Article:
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Nov. 8 — The Australian Taxation Office plans to rely heavily on companies such as EBay, Amazon and United Parcel Service to collect and remit goods and services tax on behalf of suppliers of cheap imported goods.
The Australian government released draft legislation Nov. 4 that would end existing exemption arrangements and impose GST on low-value imported goods.
Beginning July 1, 2017, the law would require overseas suppliers to collect and remit GST on sales of low-value goods to Australian consumers, a move the government estimates will reap an extra A$70 million ($53.7 million) in the 2017-18 financial year, rising to A$130 million by 2019-20.
From the same date, GST will apply to digital products supplied from overseas as a result of legislation already in place.
The draft legislation defines all goods worth A$1,000 or less as low-value, although the requirements won’t apply to suppliers with turnover from Australian consumers of less than A$75,000.
The draft bill would allow overseas suppliers to register with the Australian Taxation Office (ATO) and collect and remit the GST directly themselves.
It also would require electronic distribution platforms (EDPs) to remit it on behalf of those using their sites unless they have alternative arrangements in place with particular suppliers.
Freight forwarding agents similarly would have to register, collect and remit on behalf of suppliers using their service unless other arrangements are in place.
The draft bill wouldn’t impose GST collection obligations on freight companies.
Craig Whatman, Melbourne-based executive director with tax advisers Pitcher Partners, told Bloomberg BNA Nov. 7 that the draft bill is “a reasonably complicated piece of legislation.”
As with Australia’s so-called Netflix tax on digital products, the draft bill and the associated implementation strategy still under development really aim to “capture the big boys,” he told Bloomberg BNA. This approach is “sensible from a cost perspective,” he said, adding, “How much money does the government want to spend chasing entities overseas that have no presence here?”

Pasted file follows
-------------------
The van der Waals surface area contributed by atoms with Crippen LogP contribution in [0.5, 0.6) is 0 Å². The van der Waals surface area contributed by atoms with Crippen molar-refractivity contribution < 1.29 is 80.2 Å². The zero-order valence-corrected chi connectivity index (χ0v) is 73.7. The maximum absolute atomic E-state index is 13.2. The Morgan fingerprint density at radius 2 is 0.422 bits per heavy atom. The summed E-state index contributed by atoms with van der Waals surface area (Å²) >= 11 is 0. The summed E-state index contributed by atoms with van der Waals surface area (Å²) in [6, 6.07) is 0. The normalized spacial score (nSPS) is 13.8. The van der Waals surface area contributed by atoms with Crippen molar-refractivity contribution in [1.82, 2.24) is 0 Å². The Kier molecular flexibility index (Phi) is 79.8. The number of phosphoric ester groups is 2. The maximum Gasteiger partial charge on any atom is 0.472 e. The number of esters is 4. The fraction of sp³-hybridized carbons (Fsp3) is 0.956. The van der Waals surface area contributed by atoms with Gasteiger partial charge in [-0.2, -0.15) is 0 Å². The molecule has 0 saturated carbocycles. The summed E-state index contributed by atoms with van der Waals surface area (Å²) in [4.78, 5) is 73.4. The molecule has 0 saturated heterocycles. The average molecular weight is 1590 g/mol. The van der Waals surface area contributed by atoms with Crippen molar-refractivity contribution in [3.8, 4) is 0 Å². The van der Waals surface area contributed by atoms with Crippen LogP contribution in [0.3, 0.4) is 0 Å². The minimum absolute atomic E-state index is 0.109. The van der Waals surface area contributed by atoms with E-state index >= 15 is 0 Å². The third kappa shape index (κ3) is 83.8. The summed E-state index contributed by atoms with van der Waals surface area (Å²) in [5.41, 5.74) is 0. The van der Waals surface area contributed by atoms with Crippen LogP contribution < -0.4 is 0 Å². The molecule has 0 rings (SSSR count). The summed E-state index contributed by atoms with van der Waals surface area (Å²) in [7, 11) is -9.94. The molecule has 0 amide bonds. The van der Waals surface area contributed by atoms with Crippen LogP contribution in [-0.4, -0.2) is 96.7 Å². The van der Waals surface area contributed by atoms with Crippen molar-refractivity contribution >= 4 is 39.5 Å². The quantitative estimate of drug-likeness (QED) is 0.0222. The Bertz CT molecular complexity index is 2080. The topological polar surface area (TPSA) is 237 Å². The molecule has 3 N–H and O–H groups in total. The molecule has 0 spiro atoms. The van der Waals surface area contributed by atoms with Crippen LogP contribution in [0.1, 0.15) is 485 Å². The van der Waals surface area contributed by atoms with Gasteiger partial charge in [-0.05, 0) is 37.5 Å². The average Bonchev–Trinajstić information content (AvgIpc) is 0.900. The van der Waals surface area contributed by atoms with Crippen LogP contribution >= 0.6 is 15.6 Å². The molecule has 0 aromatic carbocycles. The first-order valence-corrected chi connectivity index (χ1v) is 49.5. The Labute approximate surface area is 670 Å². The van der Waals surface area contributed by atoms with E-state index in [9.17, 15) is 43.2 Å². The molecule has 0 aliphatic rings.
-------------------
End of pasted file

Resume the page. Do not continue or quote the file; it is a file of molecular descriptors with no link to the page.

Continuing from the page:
Tony Windle, Brisbane-based national head of indirect tax at Grant Thornton, said the legislation would help make the GST relevant “for the sort of economy we have got now.”
Windle, who is a member of the Institute of Chartered Accountants GST Committee, said he expects a number of different collection and remittance models to emerge in response to the legislation.
The ATO would want entities such as Amazon and EBay to collect and remit because it would make things easier from a compliance perspective, he agreed.
That has the potential to involve EDPs charging “a fee for service,” he said. However, Windle added that some suppliers would want to go it alone and handle the new obligations directly.
“A supplier that uses EBay but also has other multi-channel distributions, may not want to opt-in to the EDP rules. They might want to register themselves and do their own thing,” he said. “So I think we are going to see a number of different models emerge.”
Windle added that the simplified GST registration system that will underpin the new obligations won’t be available until April 2017, a few months before the new obligations are supposed to start.
Comments on the draft bill are due Dec. 2.
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Treasury Laws Amendment (2017 Measures No. 1) Bill 2017: Low Value Imported Goods and related materials are at http://www.treasury.gov.au/ConsultationsandReviews/Consultations/2016/Applying-GST-to-low-value-goods-imported-by-consumers
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